"Forget I said That!"
The speed with which Lt. Gen. George S. Patton's Third Army drove across France in the late summer of 1944 is well known. Only a little less well known are the problems Patton's drive caused rear echelon element trying to keep the troops supplied with fuel and ammunition. But few know that Patton's famous drive also created problems for the Army Air Forces.
In fact, so serious were these problems that at a briefing, a staff officer from Brig. Gen. Otto P. Weyland's XIX Tactical Air Corps complained bitterly of the difficulties which air force ground element were having in keeping up with the Third Army's rapid advance.
Whereupon, Patton leaned over and, in a stage whisper, said to Weyland, "Opie, it would be a terrible thing if the ground forces should outrun the air forces, wouldn't it."
That was the last anyone ever heard from the air force about any problems "keeping up."
The Cost of War
During the American Civil War, one method of inducing men to enlist was to offer a cash bounty. Even after the institution of the draft by the Union in mid-1863 - over a year after the Confederacy had resorted to this step - the practice of awarding bounties continued, since a county that fulfilled its draft quota through voluntary enlistment was free from conscription.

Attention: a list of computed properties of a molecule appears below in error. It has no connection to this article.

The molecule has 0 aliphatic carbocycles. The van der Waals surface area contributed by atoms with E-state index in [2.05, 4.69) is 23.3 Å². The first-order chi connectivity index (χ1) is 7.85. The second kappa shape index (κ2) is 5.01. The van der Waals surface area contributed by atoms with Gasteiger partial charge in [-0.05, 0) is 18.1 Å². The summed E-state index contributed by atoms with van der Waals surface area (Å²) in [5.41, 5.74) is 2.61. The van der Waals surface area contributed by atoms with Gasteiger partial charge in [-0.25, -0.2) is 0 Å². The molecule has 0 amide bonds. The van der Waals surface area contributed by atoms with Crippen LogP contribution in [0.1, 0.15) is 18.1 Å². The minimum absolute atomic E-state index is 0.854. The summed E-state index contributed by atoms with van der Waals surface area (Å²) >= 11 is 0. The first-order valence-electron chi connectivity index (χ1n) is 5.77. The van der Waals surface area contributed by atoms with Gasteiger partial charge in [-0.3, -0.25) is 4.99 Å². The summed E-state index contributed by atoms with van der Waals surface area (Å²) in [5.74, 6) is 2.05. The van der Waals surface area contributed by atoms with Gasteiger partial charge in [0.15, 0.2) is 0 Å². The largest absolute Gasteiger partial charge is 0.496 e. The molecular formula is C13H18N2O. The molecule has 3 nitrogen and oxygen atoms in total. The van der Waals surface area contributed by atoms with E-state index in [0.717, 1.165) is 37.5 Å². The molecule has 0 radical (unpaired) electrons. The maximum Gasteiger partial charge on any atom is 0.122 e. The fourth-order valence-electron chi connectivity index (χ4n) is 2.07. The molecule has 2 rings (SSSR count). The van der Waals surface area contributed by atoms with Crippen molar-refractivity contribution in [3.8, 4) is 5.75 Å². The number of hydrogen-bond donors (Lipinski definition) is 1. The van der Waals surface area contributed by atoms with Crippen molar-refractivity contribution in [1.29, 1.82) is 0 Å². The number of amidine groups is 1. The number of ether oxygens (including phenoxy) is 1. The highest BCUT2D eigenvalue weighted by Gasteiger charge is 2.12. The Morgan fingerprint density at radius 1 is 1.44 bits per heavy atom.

Of course, competition among localities for the available manpower was fierce. There was a Federal bounty, and virtually every state offered an additional bounty, as did many counties and most cities. It is believed that some $750 million in good nineteenth century money was paid out in bounties during the war to convince some 1.8 million men to join the Union armies, or roughly $435 for each man. This enormous sum was ...
- equal to the entire army payroll for the whole war, at a time when privates made $15 a month.
- greater than all quartermaster expenditures for the war .
- equal to twice the cost of all rations issued during the war .
- five times greater than the cost of all 7,892 pieces of artillery procured by the Union Army during the war.